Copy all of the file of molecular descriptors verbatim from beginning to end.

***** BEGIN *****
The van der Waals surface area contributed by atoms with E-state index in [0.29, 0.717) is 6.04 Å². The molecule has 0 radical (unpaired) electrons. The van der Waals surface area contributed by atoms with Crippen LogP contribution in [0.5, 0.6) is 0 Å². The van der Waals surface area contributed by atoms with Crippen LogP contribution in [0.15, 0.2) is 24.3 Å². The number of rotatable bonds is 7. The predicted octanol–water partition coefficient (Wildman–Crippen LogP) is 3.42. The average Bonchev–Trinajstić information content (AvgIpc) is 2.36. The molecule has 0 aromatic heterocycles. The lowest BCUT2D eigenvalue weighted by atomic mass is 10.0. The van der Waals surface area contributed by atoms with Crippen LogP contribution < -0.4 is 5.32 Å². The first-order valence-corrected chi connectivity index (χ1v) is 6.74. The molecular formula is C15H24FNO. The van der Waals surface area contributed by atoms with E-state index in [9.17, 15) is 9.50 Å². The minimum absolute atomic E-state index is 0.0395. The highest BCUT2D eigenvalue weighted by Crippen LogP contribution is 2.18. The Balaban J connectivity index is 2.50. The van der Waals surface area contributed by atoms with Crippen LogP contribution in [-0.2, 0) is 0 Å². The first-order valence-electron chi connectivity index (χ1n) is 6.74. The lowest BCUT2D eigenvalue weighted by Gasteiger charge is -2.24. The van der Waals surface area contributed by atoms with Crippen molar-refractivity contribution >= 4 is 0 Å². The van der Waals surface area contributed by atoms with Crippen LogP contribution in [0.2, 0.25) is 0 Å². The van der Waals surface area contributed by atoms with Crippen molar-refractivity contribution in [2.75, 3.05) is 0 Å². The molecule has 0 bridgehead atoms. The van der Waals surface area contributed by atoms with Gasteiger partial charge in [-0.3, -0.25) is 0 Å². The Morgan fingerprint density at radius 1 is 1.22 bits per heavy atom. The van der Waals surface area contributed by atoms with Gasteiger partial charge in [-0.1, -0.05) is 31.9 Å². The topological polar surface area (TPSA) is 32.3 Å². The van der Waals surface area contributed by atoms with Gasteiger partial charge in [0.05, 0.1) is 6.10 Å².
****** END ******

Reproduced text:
The van der Waals surface area contributed by atoms with E-state index in [0.29, 0.717) is 6.04 Å². The molecule has 0 radical (unpaired) electrons. The van der Waals surface area contributed by atoms with Crippen LogP contribution in [0.5, 0.6) is 0 Å². The van der Waals surface area contributed by atoms with Crippen LogP contribution in [0.15, 0.2) is 24.3 Å². The number of rotatable bonds is 7. The predicted octanol–water partition coefficient (Wildman–Crippen LogP) is 3.42. The average Bonchev–Trinajstić information content (AvgIpc) is 2.36. The molecule has 0 aromatic heterocycles. The lowest BCUT2D eigenvalue weighted by atomic mass is 10.0. The van der Waals surface area contributed by atoms with Crippen LogP contribution < -0.4 is 5.32 Å². The first-order valence-corrected chi connectivity index (χ1v) is 6.74. The molecular formula is C15H24FNO. The van der Waals surface area contributed by atoms with E-state index in [9.17, 15) is 9.50 Å². The minimum absolute atomic E-state index is 0.0395. The highest BCUT2D eigenvalue weighted by Crippen LogP contribution is 2.18. The Balaban J connectivity index is 2.50. The van der Waals surface area contributed by atoms with Crippen LogP contribution in [-0.2, 0) is 0 Å². The first-order valence-electron chi connectivity index (χ1n) is 6.74. The lowest BCUT2D eigenvalue weighted by Gasteiger charge is -2.24. The van der Waals surface area contributed by atoms with Crippen molar-refractivity contribution >= 4 is 0 Å². The van der Waals surface area contributed by atoms with Crippen LogP contribution in [0.2, 0.25) is 0 Å². The van der Waals surface area contributed by atoms with Crippen molar-refractivity contribution in [2.75, 3.05) is 0 Å². The molecule has 0 bridgehead atoms. The van der Waals surface area contributed by atoms with Gasteiger partial charge in [-0.3, -0.25) is 0 Å². The Morgan fingerprint density at radius 1 is 1.22 bits per heavy atom. The van der Waals surface area contributed by atoms with Gasteiger partial charge in [-0.1, -0.05) is 31.9 Å². The topological polar surface area (TPSA) is 32.3 Å². The van der Waals surface area contributed by atoms with Gasteiger partial charge in [0.05, 0.1) is 6.10 Å².